La corvette le Berceau remplaçait, dans la station de Cayenne, la frégate la Syrène, capitaine Renaud, qui, après un beau combat contre deux frégates anglaises, était allée déposer dans cette colonie le commissaire Victor Hugues, et elle avait en levé, le 10 juillet 1800, une bonne partie d’un convoi anglo-por tugais, amariné une corvette et mis en fuite un brig d’escorte, lorsque ayant conduit à bon port ses prises évaluées à plus de quatre millions, elle fut rencontrée par la frégate le Boston, de 32 canons, avec laquelle il lui fallut soutenir trois combats successifs à portée de pistolet.

I also found one further possible Renaud reference listed in the French Marine archives:
* “cdt. Renaud, enseigne de vaisseau” was commanding a ship called the Unité full of prisoners between Toulon and Mahon in 1801 [BB4 156. CAMPAGNES. 1801. VOLUME 6]

But no, I don’t believe that any of these references are to the same M. Renaud who sailed the Indian Ocean. For a start, I don’t believe that Renaud ever returned to France – the hero of the 1794 naval action would surely have merited some kind of official response, whether a pension or an honour. And for another, I simply don’t believe that he would have gone completely silent for 3-4 years at what was essentially the peak of his career.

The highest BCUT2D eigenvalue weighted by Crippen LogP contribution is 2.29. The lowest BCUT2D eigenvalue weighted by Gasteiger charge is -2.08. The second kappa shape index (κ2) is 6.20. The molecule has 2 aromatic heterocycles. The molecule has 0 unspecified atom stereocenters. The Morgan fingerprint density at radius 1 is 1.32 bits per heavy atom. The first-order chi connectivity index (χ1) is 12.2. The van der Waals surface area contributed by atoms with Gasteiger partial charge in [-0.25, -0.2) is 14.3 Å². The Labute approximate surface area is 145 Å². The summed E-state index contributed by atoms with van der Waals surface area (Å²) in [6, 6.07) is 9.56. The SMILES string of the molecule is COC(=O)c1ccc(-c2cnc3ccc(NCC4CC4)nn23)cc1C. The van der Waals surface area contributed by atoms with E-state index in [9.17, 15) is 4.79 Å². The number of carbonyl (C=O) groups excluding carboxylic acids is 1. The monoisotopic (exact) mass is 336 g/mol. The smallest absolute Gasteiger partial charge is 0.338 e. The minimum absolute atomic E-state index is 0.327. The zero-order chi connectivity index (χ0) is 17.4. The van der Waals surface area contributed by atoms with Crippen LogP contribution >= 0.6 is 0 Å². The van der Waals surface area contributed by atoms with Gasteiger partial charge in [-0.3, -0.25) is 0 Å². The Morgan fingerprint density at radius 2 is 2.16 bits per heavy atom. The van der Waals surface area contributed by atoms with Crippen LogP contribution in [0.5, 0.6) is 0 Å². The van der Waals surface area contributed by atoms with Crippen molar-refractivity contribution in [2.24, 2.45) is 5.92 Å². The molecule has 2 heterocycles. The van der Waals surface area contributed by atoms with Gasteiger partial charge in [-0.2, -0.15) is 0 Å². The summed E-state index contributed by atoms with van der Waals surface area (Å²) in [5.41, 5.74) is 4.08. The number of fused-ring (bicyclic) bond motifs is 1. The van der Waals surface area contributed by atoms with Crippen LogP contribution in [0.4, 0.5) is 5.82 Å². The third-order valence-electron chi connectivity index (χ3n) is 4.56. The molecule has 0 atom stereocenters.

No, the French marine archives of the period are sufficiently detailed and complete that any move by a well-thought-of figure would have been carefully noted (particularly by the enthusiastically bureaucratic Admiral de Sercey, whose letters fill the French Marine archives), but honestly, there’s nowt t’see there. OK, you may say that “absence of evidence isn’t evidence of absence”: but here we do have plenty of evidence in the archives, all saying nothing about what Renaud was doing. To me, that’s arguably as close to “evidence of absence” as you’re likely to get.

I’d agree that a man about whose family, birth (place and date) and death (place and date) we currently know nothing is always going to be an easy lapel to pin a mystery medal on. But if I’ve got him figured out right, what’s the next step, hmmm?

Well… so far, I’ve played most of this from the French archival side: but now it’s time to (you’re way ahead of me) jump ship over to the British archives.

Hence my plan (such as it is) is to try to work out what large British frigates were anywhere near the Hindustan coast between 9th February 1796 (when Diu was attacked) and late March 1796 (when Captain Galloway of the American ship Restoration said “the Prudente, the Cybèle and a corvette returned to Port Louis … without any prizes.“). It’s a pretty tight window.